Soon, he is arrested, ridiculed and tortured by the police officials questioning his true intentions behind the rescue. Detective Wang scrolled down the Gorilla's file - pages of barely relevant stuff trawled up by a search engine. "So, Gorilla, is it true that you're opposed to the development of capitalist enterprise in China? ... The Gorilla was in the midst of a mob. some wit kept offering him a banana, another taunted him, "Where's your demon-exposing mirror, Monkey King?" He is released, owing to a lack of evidence. Needless to say, Hero Gorilla is never to be seen again. This story, a surprisingly witty composition, is an engaging read and propels the book forward to a glorious start. Though the story is peppered with humor, one cannot fail to understand that not many rural people who come to the city for a better life fulfill their dreams.
'The Book of Auspicious and Inauspicious dreams' is another entertainer about a young couple who moves into an apartment in the Haidian district of Beijing. When they decide to remodel their new place, by tearing down one of the walls, they come upon a rusty old tin containing some souvenirs from the 1960's. The story focuses on the couple's futile efforts as they seek for the owner of these rather odd treasures. The package travels to and fro between the couple and the owner who denies her inheritance. How funny when it finally disappears after stuffing it with a couple of hundred Yuan's in the tin. Money always plays a major role, Isn't it?
Another one of my favorite stories is 'The Unofficial History of Embroidered Couch'. It is witty, hilarious and so damn interesting. Imagine a super-natural match making service that hooks up a modern advertising agency writer with a princess of Ming Dynasty Princess. "A delectable shimmery lightweight bra, combining traditional elegance with the latest hi-tech uplift", he writes. Jonathan does sort of give a hi-tech uplift to the ming dynasty era as well. Though the Ming Dynasty princess lives in a castle, served by eunuchs and maids, she texts messages and takes pictures with her cell phone. Love has no boundaries, you know. When the princess feigns her ignorance on the subject of marriage and love-making, her maid "Mei draws a lavishly illustrated edition of 'The Unofficial History of the Embroidered Couch' out from under the cushion, and she explains to her mistress wha's going on, in chapter after chapter.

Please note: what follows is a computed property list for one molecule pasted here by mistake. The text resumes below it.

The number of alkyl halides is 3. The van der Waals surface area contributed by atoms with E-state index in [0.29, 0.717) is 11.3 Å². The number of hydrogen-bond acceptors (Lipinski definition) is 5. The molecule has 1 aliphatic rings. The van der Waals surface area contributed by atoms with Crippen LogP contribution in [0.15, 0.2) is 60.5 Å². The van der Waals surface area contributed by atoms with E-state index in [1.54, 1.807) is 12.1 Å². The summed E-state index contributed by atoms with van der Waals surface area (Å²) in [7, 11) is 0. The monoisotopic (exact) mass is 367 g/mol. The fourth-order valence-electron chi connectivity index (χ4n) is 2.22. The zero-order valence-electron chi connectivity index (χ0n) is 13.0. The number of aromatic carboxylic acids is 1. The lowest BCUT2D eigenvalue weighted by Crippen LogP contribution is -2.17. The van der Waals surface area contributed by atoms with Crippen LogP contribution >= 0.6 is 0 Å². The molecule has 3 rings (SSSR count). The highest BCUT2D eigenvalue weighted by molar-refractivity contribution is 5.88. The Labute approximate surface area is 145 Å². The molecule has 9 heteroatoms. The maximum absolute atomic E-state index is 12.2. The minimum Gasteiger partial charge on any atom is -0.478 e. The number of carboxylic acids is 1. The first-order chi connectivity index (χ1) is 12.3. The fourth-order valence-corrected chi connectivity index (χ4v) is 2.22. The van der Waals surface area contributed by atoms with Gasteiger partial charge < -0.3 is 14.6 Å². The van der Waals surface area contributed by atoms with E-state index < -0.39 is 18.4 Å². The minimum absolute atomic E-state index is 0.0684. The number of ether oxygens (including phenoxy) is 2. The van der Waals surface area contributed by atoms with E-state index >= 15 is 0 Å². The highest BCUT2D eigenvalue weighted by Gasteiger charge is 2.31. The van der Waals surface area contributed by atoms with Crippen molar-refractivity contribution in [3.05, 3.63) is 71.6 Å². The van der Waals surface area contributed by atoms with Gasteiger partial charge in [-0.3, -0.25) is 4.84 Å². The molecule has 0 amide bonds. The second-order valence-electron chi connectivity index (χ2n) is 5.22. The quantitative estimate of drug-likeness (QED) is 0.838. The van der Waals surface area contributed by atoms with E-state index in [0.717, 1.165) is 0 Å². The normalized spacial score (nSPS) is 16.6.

- Fetching the Fire from the other side of the mountain
- The Hungry Horse Races to the Trough
- Snuffing the Candle
- Releasing the Butterfly in search of fragrance
- Letting the Bee make honey
- Inserting the Arrow Upside Down
- The Black Dragon Penetrates the Cave
- Rolling the Pearl Curtain Bottom side up
- The Lost Bird Returns to the Wood"